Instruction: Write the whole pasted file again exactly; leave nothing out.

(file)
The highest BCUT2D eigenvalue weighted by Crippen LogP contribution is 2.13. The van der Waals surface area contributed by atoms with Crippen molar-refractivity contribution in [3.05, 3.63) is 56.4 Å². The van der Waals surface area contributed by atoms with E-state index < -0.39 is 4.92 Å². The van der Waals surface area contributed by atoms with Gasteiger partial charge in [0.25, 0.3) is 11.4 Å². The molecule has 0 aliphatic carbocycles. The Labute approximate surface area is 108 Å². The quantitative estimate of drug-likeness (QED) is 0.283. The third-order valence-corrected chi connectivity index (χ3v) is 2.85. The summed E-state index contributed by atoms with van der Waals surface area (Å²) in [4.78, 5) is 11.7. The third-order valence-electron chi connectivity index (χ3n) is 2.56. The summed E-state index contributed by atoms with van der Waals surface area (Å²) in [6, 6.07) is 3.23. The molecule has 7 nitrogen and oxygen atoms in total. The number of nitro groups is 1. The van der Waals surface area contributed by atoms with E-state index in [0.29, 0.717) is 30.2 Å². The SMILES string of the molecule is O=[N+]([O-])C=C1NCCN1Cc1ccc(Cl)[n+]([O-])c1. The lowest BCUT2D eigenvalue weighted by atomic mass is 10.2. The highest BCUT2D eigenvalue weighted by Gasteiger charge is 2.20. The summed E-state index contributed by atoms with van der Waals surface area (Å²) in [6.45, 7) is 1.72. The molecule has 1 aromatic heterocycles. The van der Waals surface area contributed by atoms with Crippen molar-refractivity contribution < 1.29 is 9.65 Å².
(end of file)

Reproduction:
The highest BCUT2D eigenvalue weighted by Crippen LogP contribution is 2.13. The van der Waals surface area contributed by atoms with Crippen molar-refractivity contribution in [3.05, 3.63) is 56.4 Å². The van der Waals surface area contributed by atoms with E-state index < -0.39 is 4.92 Å². The van der Waals surface area contributed by atoms with Gasteiger partial charge in [0.25, 0.3) is 11.4 Å². The molecule has 0 aliphatic carbocycles. The Labute approximate surface area is 108 Å². The quantitative estimate of drug-likeness (QED) is 0.283. The third-order valence-corrected chi connectivity index (χ3v) is 2.85. The summed E-state index contributed by atoms with van der Waals surface area (Å²) in [4.78, 5) is 11.7. The third-order valence-electron chi connectivity index (χ3n) is 2.56. The summed E-state index contributed by atoms with van der Waals surface area (Å²) in [6, 6.07) is 3.23. The molecule has 7 nitrogen and oxygen atoms in total. The number of nitro groups is 1. The van der Waals surface area contributed by atoms with E-state index in [0.29, 0.717) is 30.2 Å². The SMILES string of the molecule is O=[N+]([O-])C=C1NCCN1Cc1ccc(Cl)[n+]([O-])c1. The lowest BCUT2D eigenvalue weighted by atomic mass is 10.2. The highest BCUT2D eigenvalue weighted by Gasteiger charge is 2.20. The summed E-state index contributed by atoms with van der Waals surface area (Å²) in [6.45, 7) is 1.72. The molecule has 1 aromatic heterocycles. The van der Waals surface area contributed by atoms with Crippen molar-refractivity contribution < 1.29 is 9.65 Å².